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Matthew Barney moves from cycle of life to death

December 20, 2007|Lea Lion

AFTER spending almost a decade exploring the cycle of life, it seems only fitting that Matthew Barney is moving on to the subject of death. In addition to being the partner of Icelandic pop singer Bjork, the New York-based artist is known for "The Cremaster Cycle," an epic five-part film series that follows a new life from the beginning.

Now, Barney has turned his attention to "Guardian of the Veil," a project loosely based on Norman Mailer's novel "Ancient Evenings," that follows a man through the seven stages of death to the afterlife. The new exhibition "Drawing From Guardian of the Veil" at Regen Projects features drawings, photographs and video from the project.

Barney is also known for doing things in a big way. A mix of history, mythology and autobiography, "The Cremaster Cycle" illustrates an alternative universe populated by fantastic entities, including a red-headed satyr, a four-horned goat and, in one case, several anthropomorphized Chrysler Crown Imperials.

"It's a whole cosmology," says gallery owner Shaun Caley Regen. "I've known him since 1990. . . . He doesn't talk about it, he's very quiet, but you can tell it's always developing and building."

Nothing in Barney's world is quite as it seems, however, and even in death much of the "Cremaster" cosmology remains intact.

For example, "Guardian of the Veil" incorporates iconic imagery from the final film in the series, "Cremaster 3" (the films were created out-of-sequence), which features New York City's Chrysler Building as a character.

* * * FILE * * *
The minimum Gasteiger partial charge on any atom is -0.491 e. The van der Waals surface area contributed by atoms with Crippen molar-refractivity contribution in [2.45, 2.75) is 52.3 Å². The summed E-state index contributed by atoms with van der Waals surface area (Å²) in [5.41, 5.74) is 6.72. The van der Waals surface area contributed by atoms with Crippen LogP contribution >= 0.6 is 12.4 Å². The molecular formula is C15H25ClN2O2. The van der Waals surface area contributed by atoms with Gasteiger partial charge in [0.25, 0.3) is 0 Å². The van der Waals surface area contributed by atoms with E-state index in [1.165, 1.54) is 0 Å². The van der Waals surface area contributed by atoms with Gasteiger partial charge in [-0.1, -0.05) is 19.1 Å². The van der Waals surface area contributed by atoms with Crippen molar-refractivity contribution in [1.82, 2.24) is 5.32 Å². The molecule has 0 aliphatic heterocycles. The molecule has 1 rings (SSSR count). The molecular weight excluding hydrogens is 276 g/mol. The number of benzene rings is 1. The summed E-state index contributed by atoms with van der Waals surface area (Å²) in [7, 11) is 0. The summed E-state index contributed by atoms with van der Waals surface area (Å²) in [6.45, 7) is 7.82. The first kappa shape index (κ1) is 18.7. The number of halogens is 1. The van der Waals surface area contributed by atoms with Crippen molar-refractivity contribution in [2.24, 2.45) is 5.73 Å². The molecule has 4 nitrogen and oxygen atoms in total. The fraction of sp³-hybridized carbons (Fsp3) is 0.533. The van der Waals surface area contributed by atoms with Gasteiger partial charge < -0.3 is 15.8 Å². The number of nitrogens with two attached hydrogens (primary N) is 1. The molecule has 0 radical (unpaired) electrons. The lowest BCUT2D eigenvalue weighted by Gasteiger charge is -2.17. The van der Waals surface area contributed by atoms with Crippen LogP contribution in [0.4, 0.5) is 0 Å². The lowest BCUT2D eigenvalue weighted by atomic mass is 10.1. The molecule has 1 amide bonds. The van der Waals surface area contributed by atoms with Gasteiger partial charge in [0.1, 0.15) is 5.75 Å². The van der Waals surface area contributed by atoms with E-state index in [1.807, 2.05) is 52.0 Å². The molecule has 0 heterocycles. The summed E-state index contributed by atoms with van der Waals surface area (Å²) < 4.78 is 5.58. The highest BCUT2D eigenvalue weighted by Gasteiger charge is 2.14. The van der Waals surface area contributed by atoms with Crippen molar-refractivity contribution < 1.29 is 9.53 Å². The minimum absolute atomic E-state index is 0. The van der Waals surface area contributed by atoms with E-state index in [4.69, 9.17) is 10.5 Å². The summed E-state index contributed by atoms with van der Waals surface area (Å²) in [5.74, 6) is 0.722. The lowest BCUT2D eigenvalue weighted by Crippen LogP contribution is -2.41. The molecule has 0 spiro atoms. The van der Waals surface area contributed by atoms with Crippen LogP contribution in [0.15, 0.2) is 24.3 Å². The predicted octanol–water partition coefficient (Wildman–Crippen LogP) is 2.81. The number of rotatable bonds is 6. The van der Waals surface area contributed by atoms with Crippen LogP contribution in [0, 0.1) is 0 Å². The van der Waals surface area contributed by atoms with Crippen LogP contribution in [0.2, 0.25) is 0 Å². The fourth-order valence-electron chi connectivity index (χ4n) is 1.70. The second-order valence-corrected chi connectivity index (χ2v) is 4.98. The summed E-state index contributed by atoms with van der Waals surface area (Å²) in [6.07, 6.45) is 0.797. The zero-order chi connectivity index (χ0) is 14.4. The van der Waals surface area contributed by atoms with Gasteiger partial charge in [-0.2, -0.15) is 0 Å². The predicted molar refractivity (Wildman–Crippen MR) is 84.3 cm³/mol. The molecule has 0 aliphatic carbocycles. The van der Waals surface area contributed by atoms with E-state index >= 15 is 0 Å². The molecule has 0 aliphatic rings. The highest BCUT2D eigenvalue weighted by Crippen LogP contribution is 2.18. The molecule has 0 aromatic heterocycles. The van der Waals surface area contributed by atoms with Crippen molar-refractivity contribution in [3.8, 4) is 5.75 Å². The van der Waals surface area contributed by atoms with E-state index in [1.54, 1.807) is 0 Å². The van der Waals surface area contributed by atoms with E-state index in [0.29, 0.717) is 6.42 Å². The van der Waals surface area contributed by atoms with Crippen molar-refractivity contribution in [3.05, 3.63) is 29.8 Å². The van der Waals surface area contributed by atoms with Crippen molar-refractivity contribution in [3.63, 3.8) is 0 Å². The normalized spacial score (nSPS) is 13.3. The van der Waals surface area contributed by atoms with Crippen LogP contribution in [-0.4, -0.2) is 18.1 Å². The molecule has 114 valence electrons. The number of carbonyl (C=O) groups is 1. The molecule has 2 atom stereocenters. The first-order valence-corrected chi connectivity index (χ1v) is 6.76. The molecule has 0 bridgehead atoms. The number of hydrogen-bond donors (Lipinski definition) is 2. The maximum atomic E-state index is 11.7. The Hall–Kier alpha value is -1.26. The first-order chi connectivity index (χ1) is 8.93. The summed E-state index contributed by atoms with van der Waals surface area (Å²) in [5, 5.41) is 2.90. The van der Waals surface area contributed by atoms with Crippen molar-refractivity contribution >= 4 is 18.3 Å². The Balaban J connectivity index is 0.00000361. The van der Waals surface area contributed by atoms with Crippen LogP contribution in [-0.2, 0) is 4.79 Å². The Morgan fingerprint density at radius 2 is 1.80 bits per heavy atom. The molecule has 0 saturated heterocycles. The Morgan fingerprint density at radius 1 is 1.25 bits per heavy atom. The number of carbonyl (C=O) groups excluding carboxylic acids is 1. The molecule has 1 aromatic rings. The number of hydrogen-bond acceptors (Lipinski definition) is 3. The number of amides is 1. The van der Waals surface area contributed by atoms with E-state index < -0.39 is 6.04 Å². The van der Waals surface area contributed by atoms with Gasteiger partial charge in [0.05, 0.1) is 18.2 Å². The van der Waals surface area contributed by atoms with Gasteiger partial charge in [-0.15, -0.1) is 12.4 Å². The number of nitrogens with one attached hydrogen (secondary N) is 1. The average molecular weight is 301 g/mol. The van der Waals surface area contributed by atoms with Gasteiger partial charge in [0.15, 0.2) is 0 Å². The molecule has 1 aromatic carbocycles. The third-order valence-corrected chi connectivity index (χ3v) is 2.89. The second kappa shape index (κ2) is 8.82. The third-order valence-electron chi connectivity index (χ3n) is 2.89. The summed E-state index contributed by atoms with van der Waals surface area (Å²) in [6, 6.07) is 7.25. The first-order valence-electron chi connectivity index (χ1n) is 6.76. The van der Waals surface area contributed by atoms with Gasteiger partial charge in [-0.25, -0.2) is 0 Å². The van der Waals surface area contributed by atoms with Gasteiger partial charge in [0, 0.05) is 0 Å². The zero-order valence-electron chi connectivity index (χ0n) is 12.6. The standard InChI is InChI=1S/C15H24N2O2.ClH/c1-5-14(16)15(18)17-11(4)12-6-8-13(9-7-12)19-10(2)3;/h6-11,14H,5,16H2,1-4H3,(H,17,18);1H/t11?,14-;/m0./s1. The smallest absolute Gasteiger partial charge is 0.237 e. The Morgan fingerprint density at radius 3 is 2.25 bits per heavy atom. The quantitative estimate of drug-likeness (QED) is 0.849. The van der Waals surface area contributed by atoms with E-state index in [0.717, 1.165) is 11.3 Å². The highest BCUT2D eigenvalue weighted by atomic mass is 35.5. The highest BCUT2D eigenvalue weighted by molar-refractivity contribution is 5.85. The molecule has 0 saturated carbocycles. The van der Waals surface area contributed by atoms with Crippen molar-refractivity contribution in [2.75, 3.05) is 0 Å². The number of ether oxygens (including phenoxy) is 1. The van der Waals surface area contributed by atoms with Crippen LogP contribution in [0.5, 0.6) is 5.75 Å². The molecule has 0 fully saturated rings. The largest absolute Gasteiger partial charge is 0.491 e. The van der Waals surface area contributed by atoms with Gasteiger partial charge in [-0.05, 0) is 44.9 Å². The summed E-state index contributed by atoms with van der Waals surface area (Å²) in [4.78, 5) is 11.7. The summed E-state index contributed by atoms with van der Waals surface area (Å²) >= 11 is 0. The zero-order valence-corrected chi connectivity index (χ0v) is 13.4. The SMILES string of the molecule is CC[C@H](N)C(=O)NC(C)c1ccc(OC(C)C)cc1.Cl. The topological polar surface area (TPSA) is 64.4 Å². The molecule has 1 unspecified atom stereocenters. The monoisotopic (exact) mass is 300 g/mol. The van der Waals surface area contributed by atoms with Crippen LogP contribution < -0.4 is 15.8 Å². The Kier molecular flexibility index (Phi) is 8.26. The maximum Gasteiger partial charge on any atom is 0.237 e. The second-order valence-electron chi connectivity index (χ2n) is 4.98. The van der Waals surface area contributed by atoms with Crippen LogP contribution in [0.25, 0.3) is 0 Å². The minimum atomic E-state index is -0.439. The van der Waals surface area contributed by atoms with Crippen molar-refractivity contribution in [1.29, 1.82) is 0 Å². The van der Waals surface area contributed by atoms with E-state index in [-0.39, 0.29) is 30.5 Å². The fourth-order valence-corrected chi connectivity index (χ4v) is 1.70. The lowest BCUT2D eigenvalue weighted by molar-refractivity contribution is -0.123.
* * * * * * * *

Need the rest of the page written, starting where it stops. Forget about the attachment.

"He uses imagery from 'Cremaster' to tie the projects together," explains Stacy Bengtson, the gallery's associate director. "It is almost a funeral of sorts."

Displayed against stark white walls under fluorescent lights, the show's roughly two dozen works are arranged in Morse code-like groupings of two or three.

While the graphite-on-paper drawings are subtle to the point of disappearing against their black backgrounds, a close look reveals intricately rendered surrealistic scenarios. One image features Mailer with an oversized scarab beetle sitting on his head. Another depicts the Chrysler Building plunging to the ground.

Despite "Guardian of the Veil's" obvious ties to death, it also represents the birth of a new cycle, Regen says. But whether it will reach "Cremaster" proportions remains to be seen.

"I think it's really something that is developing and not written in stone right now," she adds. "But this is definitely a laying to rest of something."




WHERE: Regen Projects, 633 N. Almont Drive, L.A.

WHEN: 10 a.m.-6 p.m. Tuesdays-Saturdays; ends Jan. 20


INFO: (310) 276-5424,

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